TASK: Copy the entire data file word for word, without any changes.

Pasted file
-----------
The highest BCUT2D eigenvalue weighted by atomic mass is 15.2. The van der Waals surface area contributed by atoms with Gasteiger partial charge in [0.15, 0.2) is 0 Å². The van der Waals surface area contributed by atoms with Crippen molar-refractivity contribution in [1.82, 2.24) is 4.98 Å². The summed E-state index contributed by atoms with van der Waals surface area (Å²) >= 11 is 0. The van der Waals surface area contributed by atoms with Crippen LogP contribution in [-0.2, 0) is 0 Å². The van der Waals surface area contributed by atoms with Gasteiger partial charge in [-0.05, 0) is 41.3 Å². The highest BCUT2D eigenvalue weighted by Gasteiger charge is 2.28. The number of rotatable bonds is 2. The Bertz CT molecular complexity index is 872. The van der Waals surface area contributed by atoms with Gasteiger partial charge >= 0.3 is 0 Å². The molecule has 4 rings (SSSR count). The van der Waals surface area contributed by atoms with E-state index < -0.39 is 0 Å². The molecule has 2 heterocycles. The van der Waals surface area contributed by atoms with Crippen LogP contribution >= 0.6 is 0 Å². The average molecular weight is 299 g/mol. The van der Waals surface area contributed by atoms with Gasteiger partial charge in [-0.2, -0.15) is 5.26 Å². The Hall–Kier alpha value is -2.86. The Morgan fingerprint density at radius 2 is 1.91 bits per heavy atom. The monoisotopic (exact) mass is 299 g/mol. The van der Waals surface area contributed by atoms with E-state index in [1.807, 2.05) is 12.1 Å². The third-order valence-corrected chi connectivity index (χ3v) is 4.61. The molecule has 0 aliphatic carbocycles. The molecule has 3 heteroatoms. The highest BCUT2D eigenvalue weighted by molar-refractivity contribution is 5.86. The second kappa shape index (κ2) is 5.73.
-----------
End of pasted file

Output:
The highest BCUT2D eigenvalue weighted by atomic mass is 15.2. The van der Waals surface area contributed by atoms with Gasteiger partial charge in [0.15, 0.2) is 0 Å². The van der Waals surface area contributed by atoms with Crippen molar-refractivity contribution in [1.82, 2.24) is 4.98 Å². The summed E-state index contributed by atoms with van der Waals surface area (Å²) >= 11 is 0. The van der Waals surface area contributed by atoms with Crippen LogP contribution in [-0.2, 0) is 0 Å². The van der Waals surface area contributed by atoms with Gasteiger partial charge in [-0.05, 0) is 41.3 Å². The highest BCUT2D eigenvalue weighted by Gasteiger charge is 2.28. The number of rotatable bonds is 2. The Bertz CT molecular complexity index is 872. The van der Waals surface area contributed by atoms with Gasteiger partial charge >= 0.3 is 0 Å². The molecule has 4 rings (SSSR count). The van der Waals surface area contributed by atoms with E-state index < -0.39 is 0 Å². The molecule has 2 heterocycles. The van der Waals surface area contributed by atoms with Crippen LogP contribution >= 0.6 is 0 Å². The average molecular weight is 299 g/mol. The van der Waals surface area contributed by atoms with Gasteiger partial charge in [-0.2, -0.15) is 5.26 Å². The Hall–Kier alpha value is -2.86. The Morgan fingerprint density at radius 2 is 1.91 bits per heavy atom. The monoisotopic (exact) mass is 299 g/mol. The van der Waals surface area contributed by atoms with E-state index in [1.807, 2.05) is 12.1 Å². The third-order valence-corrected chi connectivity index (χ3v) is 4.61. The molecule has 0 aliphatic carbocycles. The molecule has 3 heteroatoms. The highest BCUT2D eigenvalue weighted by molar-refractivity contribution is 5.86. The second kappa shape index (κ2) is 5.73.